kurt

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See also: Kurt, Kürt, and kürt

Central Franconian[edit]

Alternative forms[edit]

Etymology[edit]

From Old High German kurt, from Latin curtus. The word was borrowed around the time when the High German consonant shift ceased to be active, which explains the Old High German doublets kurt and kurz. The fact that within Central Franconian the t-found is northern, may imply that it has been reinforced by Low Franconian and Low German influence.

Pronunciation[edit]

Adjective[edit]

kurt ‎(masculine kurte, feminine kurt, comparative kürter, superlative et kürzte or kürtste)

  1. (Ripuarian, north-western Moselle Franconian) short; not long
    Och, fröhter hätte mer us jeschaamp, met su nem kurte Kleedche op de Stroß ze john!
    Aw, in my day we would have been ashamed to go outside in such a short dress!

Czech[edit]

Noun[edit]

kurt m

  1. court (place arranged for playing the games of tennis, basketball, squash, badminton, volleyball and some other games)

Declension[edit]

Synonyms[edit]


Estonian[edit]

Adjective[edit]

kurt ‎(genitive [please provide], partitive [please provide])

  1. deaf

Icelandic[edit]

Noun[edit]

kurt n

  1. chivalrous, courteous, well-mannered
  2. modesty
  3. (archaic) court

Derived terms[edit]


Kurdish[edit]

Adjective[edit]

kurt

  1. short

Latvian[edit]

Etymology[edit]

From Proto-Baltic *kur-, from Proto-Indo-European *kr̥-, *ker- ‎(to cut) (whence also cirst ‎(to cut, to strike), q.v.). Given that in ancient times fire was produced by striking (e.g., a flint against metal), it is possible that kurt uguni originally meant “to cut, strike fire.” It is also possible that the meaning of kurt was influenced by that of a homophonous Proto-Indo-European stem *ker ‎(to burn, to heat) (whence karst, q.v., and also German Herd, English hearth), which may ultimately be related to *ker- ‎(to cut). Cognates include Lithuanian kùrti ‎(to make fire; to make, to build, to found; to create; to run), Old Prussian kūra ‎(he built), Sanskrit करोति ‎(karṓti) (past tense कुरु ‎(kuru)), कृनोति ‎(kr̥nṓti, to make, to prepare).[1]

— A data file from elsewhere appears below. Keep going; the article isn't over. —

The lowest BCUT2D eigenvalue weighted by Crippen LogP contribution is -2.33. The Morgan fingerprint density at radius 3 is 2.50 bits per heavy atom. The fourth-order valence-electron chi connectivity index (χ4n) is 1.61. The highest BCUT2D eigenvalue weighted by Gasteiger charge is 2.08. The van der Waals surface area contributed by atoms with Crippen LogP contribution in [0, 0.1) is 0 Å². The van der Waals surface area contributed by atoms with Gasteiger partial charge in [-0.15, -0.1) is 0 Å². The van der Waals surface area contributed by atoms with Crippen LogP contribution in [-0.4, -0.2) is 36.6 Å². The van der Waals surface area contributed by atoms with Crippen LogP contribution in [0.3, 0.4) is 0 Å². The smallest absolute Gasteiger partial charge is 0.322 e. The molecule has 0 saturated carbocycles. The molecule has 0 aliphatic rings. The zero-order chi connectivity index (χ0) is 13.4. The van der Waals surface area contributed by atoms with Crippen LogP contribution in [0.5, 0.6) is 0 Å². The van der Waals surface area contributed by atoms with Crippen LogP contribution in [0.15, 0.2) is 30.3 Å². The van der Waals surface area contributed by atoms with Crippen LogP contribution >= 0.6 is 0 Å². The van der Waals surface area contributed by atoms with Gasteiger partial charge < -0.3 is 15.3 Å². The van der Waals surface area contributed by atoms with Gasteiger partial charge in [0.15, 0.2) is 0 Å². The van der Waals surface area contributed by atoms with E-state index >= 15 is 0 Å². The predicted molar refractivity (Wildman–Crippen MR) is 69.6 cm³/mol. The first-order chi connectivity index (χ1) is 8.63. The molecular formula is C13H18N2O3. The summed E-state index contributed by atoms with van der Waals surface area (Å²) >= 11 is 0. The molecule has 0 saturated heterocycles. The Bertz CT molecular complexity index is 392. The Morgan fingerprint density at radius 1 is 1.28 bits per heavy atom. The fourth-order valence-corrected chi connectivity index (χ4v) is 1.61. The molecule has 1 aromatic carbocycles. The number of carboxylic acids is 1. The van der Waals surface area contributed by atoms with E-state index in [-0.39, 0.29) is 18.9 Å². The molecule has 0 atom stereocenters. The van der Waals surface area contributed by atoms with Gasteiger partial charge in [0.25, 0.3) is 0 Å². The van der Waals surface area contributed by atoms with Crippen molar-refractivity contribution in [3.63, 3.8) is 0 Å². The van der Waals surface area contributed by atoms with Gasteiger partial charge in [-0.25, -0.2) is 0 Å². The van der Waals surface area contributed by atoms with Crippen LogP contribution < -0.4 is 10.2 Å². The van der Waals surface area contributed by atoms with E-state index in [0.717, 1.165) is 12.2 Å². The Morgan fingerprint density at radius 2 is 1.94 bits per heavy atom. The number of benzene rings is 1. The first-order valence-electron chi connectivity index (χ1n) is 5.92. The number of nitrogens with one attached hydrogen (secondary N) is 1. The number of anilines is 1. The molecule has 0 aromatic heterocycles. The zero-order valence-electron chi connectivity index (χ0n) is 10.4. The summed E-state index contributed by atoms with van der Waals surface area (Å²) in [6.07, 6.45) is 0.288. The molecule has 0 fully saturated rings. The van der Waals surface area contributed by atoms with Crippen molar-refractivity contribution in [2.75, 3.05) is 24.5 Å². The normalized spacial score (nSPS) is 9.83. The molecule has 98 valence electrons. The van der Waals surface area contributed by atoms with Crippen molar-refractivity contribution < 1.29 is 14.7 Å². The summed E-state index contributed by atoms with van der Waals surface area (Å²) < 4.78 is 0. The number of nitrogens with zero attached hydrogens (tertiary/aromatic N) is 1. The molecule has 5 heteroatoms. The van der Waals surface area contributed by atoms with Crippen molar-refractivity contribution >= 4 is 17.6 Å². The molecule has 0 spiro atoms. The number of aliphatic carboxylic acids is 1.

Pronunciation[edit]

(file)

Verb[edit]

kurt tr., 1st conj., pres. kuru, kur, kur, past kūru

  1. to light, to ignite (to make something start burning or producing heat)
    kurt uguni, ugunskuru — to light a fire
    kurt krāsni, plīti — to light the oven, the stove
  2. to heat (to burn fuel in a stove in order to create heat in a certain room, building, etc.)
    kurt pirti — to heat the bath, sauna
  3. (figuratively) to encourage, to incite
    kurt naidu — to light, incite hatred

Conjugation[edit]

Usage notes[edit]

Level intonation is the standard intonation for the term kurt ‎(to light, ignite) according to Latviešu etimoloģijas vārdnīca, pronunciation with a broken intonation is very common, however.

Synonyms[edit]

Derived terms[edit]

prefixed verbs:
other derived terms:

Related terms[edit]

References[edit]

  1. ^ Karulis, Konstantīns (1992), “kurt”, in Latviešu Etimoloģijas Vārdnīca (in Latvian), Rīga: AVOTS, ISBN 9984-700-12-7

Turkish[edit]

Etymology[edit]

From Old Turkic kurt, from Proto-Turkic *Kūrt. Compare Azeri qurd.

Noun[edit]

kurt ‎(definite accusative kurdu, plural kurtlar)

  1. wolf
  2. maggot

Declension[edit]

Synonyms[edit]

Related terms[edit]